GROTH: You were doing The New Gods material for DC. What led you to leave DC?
KIRBY: Like I say…
ROZ KIRBY: Carmine Infantino? [Laughter.]
KIRBY: Like I say, there are people in editorial positions that shouldn’t be there. This seemed to be a period where Marvel and DC were relying on the wrong people in the right positions. These were the people who were wrong for these positions.
ROZ KIRBY: Then, Marvel finally said, well, they offered him even more money than DC, and they let you have the freedom to do the same kind of book that you were doing for DC for Marvel. That’s when you did The Eternals, Space Odyssey and…
KIRBY: Yeah. I did some fine work for Marvel.
ROZ KIRBY: It was still the matter of…
KIRBY: I did my own stories.
ROZ KIRBY: It was all a matter of income, of making more money.
GROTH: Did your relationship with DC deteriorate over the course of your stint there?
KIRBY: Yeah, there was always an editor who would operate in the wrong fashion, but with artists, it was making money for the book, and he was the publisher’s choice. There were some editors who were still affectatious. If a guy is affectatious, he’s going to interfere with your work, and he’s going to want to say that you did the work, but he did the creation. In other words, he influenced the entire —
GROTH: Frankly, I thought your last stint at Marvel was a little half-hearted, The Eternals and Space Odyssey and so forth.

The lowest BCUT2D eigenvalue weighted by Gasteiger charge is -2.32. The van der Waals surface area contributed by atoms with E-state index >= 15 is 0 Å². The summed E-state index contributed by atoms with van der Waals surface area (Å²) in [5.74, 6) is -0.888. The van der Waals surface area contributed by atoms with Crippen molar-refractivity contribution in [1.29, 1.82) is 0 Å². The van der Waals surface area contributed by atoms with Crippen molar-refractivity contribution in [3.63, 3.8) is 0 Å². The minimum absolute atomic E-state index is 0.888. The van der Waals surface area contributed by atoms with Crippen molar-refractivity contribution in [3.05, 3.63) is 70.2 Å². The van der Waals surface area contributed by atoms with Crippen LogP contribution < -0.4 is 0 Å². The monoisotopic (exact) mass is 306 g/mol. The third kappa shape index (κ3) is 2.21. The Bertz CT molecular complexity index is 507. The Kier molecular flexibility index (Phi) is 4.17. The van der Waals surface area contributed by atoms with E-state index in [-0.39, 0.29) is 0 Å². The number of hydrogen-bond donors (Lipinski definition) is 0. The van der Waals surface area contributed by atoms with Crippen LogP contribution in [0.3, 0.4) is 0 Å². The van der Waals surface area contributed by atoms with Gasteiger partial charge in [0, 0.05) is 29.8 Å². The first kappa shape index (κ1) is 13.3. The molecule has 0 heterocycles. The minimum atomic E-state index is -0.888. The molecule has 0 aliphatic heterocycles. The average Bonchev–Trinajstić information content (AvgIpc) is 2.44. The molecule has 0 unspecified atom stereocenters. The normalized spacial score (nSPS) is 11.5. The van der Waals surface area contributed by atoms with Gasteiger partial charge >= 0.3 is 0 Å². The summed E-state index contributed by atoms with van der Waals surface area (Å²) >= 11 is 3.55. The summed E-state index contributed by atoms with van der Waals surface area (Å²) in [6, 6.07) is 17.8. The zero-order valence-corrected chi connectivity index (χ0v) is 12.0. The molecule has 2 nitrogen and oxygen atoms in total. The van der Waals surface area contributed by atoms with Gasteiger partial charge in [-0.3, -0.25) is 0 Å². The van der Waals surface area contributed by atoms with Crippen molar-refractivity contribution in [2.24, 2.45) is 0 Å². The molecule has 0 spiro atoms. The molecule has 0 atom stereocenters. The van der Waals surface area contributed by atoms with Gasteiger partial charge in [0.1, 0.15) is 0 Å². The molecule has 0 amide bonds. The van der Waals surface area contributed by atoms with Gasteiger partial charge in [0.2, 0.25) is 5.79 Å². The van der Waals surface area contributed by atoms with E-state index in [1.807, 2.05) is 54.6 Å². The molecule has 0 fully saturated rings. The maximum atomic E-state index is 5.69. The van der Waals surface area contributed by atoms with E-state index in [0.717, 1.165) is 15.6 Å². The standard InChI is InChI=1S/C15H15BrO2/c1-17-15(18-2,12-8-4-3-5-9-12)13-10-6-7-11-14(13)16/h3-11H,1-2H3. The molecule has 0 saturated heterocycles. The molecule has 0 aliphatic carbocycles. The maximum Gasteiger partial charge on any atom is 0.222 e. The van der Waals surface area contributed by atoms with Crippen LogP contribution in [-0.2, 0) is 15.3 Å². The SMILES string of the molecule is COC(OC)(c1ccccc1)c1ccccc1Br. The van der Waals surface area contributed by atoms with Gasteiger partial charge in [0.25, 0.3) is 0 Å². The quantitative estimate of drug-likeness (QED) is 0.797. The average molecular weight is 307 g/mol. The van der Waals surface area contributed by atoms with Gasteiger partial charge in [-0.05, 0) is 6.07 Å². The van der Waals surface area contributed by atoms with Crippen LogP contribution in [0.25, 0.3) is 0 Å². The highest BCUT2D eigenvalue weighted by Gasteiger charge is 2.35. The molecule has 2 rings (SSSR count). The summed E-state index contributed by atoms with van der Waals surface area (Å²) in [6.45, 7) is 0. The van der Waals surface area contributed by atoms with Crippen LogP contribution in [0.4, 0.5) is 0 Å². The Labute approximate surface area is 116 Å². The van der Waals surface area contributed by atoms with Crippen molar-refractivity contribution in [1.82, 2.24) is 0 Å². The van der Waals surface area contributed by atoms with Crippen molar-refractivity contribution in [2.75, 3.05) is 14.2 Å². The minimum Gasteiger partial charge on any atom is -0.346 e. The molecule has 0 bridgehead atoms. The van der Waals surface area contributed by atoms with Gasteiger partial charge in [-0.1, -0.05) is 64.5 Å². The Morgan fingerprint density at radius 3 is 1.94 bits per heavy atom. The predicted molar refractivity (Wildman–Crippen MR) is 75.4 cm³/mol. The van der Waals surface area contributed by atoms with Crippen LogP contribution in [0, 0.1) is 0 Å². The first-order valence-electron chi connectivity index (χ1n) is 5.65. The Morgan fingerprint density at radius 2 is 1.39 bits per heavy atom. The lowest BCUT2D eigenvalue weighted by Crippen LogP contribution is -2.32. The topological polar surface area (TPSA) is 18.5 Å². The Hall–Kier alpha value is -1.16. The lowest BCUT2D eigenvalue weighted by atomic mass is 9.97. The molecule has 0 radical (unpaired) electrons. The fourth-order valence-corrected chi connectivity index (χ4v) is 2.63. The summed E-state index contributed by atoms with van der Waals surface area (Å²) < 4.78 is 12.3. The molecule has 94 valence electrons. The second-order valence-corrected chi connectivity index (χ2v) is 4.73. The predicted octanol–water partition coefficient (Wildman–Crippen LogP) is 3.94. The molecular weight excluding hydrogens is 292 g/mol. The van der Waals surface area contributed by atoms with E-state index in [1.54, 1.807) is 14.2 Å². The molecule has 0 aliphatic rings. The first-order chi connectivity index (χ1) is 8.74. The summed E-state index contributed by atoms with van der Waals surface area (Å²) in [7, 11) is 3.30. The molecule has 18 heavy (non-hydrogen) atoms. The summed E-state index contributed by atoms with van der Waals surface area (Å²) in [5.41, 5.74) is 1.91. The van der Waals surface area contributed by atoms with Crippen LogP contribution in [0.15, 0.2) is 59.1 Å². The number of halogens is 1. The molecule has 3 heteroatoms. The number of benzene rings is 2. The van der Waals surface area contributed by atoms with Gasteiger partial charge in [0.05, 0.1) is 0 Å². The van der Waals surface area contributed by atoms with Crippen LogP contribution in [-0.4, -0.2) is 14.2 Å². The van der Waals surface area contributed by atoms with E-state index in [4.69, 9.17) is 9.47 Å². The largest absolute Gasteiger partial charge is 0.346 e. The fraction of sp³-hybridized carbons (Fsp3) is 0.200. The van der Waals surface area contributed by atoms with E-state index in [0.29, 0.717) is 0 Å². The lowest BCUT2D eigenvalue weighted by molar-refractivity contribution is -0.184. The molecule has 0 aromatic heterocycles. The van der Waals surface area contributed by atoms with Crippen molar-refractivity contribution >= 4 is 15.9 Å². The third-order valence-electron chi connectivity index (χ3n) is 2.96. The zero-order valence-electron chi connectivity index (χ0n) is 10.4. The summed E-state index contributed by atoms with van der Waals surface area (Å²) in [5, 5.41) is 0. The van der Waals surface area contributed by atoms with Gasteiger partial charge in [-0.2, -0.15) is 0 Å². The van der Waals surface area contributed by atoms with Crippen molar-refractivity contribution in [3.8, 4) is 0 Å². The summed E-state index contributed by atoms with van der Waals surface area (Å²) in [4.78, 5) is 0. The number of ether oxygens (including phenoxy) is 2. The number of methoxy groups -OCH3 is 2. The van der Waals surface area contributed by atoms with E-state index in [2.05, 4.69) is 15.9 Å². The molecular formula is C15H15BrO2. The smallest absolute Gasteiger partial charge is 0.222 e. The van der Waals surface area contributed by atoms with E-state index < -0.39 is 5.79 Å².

ROZ KIRBY: Yeah, because it was an afterthought. After he did The New Gods, what more could he do?
GROTH: Anti-climactic, right.
ROZ KIRBY: An anticlimax.
GROTH: Did you ever sense that it was a little…?
KIRBY: Well, no, I… You can go on with it if you like, or you can change it to something else if you like, but there comes a point when you’ve had a belly-full of the industry itself. I mean, you just throw up and say, “What the Hell!?” I mean, what am I, a man or a thing? I can’t live with this thing, and I couldn’t. What I told them in effect was, “Screw you! I’ll get mine somewhere else.” And I did. I moved from New York. I was away from the office, and the influence of the industry itself. I would sit in my own house and that was my world.
GROTH: Let me ask you this: in the ’70s when you were working for DC and you went back to Marvel, do you think you were more aware of your subservient position to publishers then you were perhaps previously?
KIRBY: Yes, and like I said, I’d had a belly-full of being subservient. I had to find something else to do, and I did. I went to the animation houses [in Hollywood]. I went to new fields. I did what I should have done in the first place. Joe Simon went back to commercial art, and he found his place in life.
ROZ KIRBY: He always wanted to go to Hollywood.